Country
Togo

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"Standard business training programs aim to boost the incomes of the millions of self-employed business owners in developing countries by teaching basic financial and marketing practices, yet the impacts of such programs are mixed. We tested whether a psychology-based personal initiative training approach, which teaches a proactive mindset and focuses on entrepreneurial behaviors, could have more success. A randomized controlled trial in Togo assigned microenterprise owners to a control group (n = 500), a leading business training program (n = 500), or a personal initiative training program (n = 500). Four follow-up surveys tracked outcomes for firms over 2 years and showed that personal initiative training increased firm profits by 30%, compared with a statistically insignificant 11% for traditional training. The training is cost-effective, paying for itself within 1 year."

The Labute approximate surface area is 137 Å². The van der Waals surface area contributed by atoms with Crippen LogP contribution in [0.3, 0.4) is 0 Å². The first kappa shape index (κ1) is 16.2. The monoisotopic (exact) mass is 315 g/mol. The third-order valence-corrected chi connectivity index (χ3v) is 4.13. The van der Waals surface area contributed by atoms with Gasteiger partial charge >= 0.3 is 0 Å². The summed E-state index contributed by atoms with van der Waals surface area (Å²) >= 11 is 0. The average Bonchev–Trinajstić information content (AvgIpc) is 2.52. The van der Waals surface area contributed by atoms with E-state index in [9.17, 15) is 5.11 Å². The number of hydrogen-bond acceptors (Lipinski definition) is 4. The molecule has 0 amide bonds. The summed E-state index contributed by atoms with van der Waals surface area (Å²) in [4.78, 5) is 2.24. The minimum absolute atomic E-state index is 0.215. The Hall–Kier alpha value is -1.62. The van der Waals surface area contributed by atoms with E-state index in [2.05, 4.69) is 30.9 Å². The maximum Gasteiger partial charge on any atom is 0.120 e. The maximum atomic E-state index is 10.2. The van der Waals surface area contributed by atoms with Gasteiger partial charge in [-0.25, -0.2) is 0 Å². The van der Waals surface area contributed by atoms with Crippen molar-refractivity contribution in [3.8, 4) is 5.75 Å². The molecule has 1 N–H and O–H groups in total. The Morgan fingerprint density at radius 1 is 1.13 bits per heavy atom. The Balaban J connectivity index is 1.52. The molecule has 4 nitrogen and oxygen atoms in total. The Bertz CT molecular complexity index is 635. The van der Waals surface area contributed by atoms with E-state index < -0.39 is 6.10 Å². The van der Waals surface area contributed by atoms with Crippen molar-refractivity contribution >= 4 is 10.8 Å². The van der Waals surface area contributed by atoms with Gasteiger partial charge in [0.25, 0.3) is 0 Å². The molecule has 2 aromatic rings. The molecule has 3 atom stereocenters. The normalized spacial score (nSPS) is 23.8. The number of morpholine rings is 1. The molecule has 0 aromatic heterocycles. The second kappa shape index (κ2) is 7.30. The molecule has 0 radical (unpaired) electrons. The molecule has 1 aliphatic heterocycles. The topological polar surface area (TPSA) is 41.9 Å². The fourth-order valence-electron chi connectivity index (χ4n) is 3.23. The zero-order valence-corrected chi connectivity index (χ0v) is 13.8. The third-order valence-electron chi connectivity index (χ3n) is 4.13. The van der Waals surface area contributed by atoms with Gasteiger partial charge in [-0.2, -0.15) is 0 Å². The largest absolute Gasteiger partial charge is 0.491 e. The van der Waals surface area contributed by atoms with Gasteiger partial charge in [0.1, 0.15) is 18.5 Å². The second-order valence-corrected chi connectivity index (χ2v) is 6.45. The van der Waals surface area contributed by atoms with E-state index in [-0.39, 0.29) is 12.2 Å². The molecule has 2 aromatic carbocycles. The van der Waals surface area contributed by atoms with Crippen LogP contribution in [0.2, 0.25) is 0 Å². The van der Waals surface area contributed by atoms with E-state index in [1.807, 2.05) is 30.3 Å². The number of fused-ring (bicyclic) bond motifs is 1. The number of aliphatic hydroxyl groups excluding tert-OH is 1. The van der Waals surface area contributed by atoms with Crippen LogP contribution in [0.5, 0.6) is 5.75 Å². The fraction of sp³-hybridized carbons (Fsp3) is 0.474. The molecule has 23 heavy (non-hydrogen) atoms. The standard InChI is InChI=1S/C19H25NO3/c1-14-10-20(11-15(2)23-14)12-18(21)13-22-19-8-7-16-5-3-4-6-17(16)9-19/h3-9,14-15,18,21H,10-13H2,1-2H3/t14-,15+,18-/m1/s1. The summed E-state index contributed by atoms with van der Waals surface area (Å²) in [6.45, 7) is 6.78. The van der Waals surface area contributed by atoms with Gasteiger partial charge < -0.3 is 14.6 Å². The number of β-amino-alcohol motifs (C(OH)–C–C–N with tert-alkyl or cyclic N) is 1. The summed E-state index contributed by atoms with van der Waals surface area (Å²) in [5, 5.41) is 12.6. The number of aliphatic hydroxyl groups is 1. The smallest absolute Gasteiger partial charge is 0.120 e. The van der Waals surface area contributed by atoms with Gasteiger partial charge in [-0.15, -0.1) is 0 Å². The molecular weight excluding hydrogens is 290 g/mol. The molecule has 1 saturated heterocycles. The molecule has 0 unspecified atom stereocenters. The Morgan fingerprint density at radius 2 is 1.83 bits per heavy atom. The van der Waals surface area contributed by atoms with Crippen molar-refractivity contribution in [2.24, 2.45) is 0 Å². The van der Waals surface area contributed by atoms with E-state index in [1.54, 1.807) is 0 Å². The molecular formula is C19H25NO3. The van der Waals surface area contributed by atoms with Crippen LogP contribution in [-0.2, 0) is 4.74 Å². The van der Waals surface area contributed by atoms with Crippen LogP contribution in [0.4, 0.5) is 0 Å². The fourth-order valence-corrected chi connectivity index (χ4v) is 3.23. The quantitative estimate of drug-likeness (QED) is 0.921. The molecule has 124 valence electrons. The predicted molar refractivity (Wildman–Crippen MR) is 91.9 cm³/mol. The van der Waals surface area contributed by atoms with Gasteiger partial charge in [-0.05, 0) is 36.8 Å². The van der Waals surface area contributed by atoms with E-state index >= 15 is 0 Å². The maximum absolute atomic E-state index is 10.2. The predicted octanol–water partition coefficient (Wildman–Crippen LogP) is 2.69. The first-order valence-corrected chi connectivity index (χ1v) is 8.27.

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"Recent field experiments demonstrate that advice, mentorship, and feedback from randomly assigned peers improve entrepreneurial performance. These results raise a natural question: what is preventing entrepreneurs and managers from forming these peer connections themselves? We argue that entrepreneurs may be under-networked because they lack the necessary social skills- the ability to communicate effectively and interact collaboratively with new acquaintances-that allow them to match efficiently with knowledgeable peers. We use a field experiment in the context of a business training program to test if a short social skills training module improves who the participants choose to learn from within the program. We find that entrepreneurs who were exposed to the social skills training formed 50% more relationships with peers. These relationships exhibited more matching based on managerial skill and were more ethnically diverse. Finally, the training also substantially increased entrepreneurs' business performance. Our findings suggest that social skills help entrepreneurs build relationships that create value for both themselves and their peers."

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